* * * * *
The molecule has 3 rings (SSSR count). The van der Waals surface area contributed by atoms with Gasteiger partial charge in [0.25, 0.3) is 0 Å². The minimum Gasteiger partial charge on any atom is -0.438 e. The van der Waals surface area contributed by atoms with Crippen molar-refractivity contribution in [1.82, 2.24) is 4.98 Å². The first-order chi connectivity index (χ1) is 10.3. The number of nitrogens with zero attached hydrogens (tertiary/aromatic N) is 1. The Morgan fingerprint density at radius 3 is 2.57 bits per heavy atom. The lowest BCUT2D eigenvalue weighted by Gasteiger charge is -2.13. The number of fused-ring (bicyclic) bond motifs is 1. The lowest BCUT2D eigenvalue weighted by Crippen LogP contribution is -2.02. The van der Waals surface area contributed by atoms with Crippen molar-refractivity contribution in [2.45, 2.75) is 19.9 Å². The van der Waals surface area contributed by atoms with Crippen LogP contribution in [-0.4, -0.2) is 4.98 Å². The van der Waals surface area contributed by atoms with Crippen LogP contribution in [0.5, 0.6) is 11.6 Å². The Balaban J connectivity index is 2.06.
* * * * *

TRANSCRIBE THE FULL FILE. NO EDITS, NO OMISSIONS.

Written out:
The molecule has 3 rings (SSSR count). The van der Waals surface area contributed by atoms with Gasteiger partial charge in [0.25, 0.3) is 0 Å². The minimum Gasteiger partial charge on any atom is -0.438 e. The van der Waals surface area contributed by atoms with Crippen molar-refractivity contribution in [1.82, 2.24) is 4.98 Å². The first-order chi connectivity index (χ1) is 10.3. The number of nitrogens with zero attached hydrogens (tertiary/aromatic N) is 1. The Morgan fingerprint density at radius 3 is 2.57 bits per heavy atom. The lowest BCUT2D eigenvalue weighted by Gasteiger charge is -2.13. The number of fused-ring (bicyclic) bond motifs is 1. The lowest BCUT2D eigenvalue weighted by Crippen LogP contribution is -2.02. The van der Waals surface area contributed by atoms with Crippen molar-refractivity contribution in [2.45, 2.75) is 19.9 Å². The van der Waals surface area contributed by atoms with Crippen LogP contribution in [-0.4, -0.2) is 4.98 Å². The van der Waals surface area contributed by atoms with Crippen LogP contribution in [0.5, 0.6) is 11.6 Å². The Balaban J connectivity index is 2.06.